The Local Governing Body for Wallington High School and Nonsuch High School recently held a consultation on the subject of merging their separate 2nd stage examinations into a single test. The two schools are part of the same multi-academy trust, and holding a joint examination would result in considerable cost savings on both sides.
What does this mean for parents? On the positive side, it means girls applying for these schools have fewer tests to face, which means less potential stress. It also means the exams are easier to prepare for; with only one test, it is far easier to predict what material what will come up and revise for it appropriately.
However, some parents are worried that this move may unfairly disadvantage children who have a “bad day” or who perform poorly for reasons outside their control. With two separate tests, these children have always had a second chance if they happened to slip up on the first, but the joint examination puts more pressure on to get it right the first time.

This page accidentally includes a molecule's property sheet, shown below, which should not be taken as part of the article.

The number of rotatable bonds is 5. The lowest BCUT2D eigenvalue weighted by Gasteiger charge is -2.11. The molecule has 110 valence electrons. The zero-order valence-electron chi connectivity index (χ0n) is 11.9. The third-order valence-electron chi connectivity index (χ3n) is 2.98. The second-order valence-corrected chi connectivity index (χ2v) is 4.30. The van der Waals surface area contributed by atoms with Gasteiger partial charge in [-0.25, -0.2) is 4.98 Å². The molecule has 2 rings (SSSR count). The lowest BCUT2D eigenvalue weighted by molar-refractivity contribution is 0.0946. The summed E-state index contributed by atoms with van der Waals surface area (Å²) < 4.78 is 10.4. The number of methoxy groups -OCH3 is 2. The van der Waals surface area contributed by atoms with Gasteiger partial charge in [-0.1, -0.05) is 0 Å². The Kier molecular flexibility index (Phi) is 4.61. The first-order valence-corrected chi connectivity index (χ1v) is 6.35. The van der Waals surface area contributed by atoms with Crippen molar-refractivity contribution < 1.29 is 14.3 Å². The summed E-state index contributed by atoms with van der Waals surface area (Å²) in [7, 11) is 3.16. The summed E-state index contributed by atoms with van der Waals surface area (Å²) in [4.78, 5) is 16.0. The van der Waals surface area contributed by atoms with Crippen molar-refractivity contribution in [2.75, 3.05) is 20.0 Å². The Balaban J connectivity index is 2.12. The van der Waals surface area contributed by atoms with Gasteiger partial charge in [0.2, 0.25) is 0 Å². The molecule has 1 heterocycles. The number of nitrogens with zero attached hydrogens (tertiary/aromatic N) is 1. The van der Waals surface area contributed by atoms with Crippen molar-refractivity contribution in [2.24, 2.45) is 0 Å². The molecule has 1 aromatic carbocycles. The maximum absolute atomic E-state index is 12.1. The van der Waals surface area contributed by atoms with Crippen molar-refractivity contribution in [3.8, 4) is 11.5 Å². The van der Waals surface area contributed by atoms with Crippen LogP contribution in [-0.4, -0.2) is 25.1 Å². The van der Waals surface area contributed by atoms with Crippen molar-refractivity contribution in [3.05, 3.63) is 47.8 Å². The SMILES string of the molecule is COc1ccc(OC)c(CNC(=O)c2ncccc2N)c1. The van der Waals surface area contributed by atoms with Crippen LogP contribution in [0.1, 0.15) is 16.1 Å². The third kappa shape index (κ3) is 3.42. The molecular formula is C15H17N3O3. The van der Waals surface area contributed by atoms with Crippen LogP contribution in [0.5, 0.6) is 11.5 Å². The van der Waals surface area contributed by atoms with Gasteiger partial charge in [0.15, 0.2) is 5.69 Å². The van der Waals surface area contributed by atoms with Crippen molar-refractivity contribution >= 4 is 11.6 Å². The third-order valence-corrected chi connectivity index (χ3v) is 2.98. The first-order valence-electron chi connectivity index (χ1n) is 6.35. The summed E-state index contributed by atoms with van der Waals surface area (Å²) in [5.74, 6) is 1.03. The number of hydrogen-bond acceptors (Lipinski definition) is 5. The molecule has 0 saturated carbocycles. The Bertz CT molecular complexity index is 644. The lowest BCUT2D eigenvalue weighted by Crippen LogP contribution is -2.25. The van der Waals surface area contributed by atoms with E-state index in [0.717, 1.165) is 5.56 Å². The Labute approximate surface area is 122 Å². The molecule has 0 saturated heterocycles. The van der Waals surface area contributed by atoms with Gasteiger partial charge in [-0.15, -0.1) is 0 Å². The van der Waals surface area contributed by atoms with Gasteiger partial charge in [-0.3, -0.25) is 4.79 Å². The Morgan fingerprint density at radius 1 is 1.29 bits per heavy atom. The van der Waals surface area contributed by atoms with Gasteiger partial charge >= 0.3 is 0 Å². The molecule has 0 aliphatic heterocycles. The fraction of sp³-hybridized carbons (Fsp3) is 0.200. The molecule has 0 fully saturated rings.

As it is, it is unclear as to whether the schools will proceed with their plans to merge their second stage tests. The draft proposals for the 2017 admissions policy for both schools refer to a joint examination, yet these references are still marked up as being unconfirmed. There has been no conclusive decision from the consultation as of yet, so it remains to be seen which way Nonsuch and Wallington will go.